Unless you’re an ill-fitting book, that is…
A couple of years ago, I made a New Year’s Resolution to read Tolstoy’s War and Peace. I’d tried and failed to read the novel before, but suddenly realizing that it had exactly 365 chapters, I planned this time to read one chapter a day — pacing myself toward the end.
Ultimately, the experience was rewarding; I loved living inside the book for that whole year, and because of that long immersion, I better understood both the breadth and the intimacy of the novel.
At the start of this year, I made a similar resolution with Dickens’ Bleak House — in this case, breaking it down to a chapter every five days. Many great things are to be said for the novel: characters rich in detail, atmospheric settings, and plot aplenty. And, yet, by mid-March, I’d given it up completely.
I never found myself eager to return to each new chapter and always had to gear up every time with some review of what had happened in the previous chapters. As for the characters and their relationships? No matter how rich they were in individual scenes, I couldn’t keep track of them all.
(In Tequila Mockingbird: Cocktails with a Literary Twist, Tim Federle proposes a drinking game: “Chug your ale each time Dickens introduces a new character…” Maybe that would’ve helped.)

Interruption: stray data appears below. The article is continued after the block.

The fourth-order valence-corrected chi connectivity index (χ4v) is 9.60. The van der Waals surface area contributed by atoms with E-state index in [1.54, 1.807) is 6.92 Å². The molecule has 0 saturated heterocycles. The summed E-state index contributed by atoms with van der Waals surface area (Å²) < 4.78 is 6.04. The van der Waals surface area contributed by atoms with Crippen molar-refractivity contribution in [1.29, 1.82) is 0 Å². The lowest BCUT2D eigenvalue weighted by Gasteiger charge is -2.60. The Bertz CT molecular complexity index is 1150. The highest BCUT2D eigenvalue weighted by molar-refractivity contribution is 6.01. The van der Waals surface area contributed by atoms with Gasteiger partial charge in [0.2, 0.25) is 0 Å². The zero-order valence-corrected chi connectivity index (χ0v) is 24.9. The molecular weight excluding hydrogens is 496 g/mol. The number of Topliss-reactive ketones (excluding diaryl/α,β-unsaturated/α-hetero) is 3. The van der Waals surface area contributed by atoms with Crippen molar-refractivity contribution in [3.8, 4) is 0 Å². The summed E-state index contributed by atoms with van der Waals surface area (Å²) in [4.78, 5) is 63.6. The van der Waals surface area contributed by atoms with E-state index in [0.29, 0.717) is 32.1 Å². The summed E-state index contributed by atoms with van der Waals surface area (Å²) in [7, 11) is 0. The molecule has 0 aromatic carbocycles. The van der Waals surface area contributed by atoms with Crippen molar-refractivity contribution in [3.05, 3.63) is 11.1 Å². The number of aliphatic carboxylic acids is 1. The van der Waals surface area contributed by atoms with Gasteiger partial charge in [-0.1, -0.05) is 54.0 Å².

It’s easy to debate how much of the fault here is mine, but as I was beginning this column, an interesting thing happened: A writer friend, Steph Post, author, most recently, of Walk in the Fire, shared the cover of Bleak House on Facebook, along with the caption “I tried... #notcurrentlyreading #throwinginthetowel.”
And another good friend, Patricia Abbott, author of the recent collection I Bring Sorrow and Other Stories of Transgression, added a comment: “This defeated me along with Middlemarch, The Magic Mountain, and Moby Dick.”
Intrigued by the timely coincidence, I reached out to each writer about what drew them toward reading these “big books” — big both in terms of size and of reputation — and what had led them ultimately to give up.
The draw, to some degree, seems to have be ingrained ideas about what constitutes literary merit.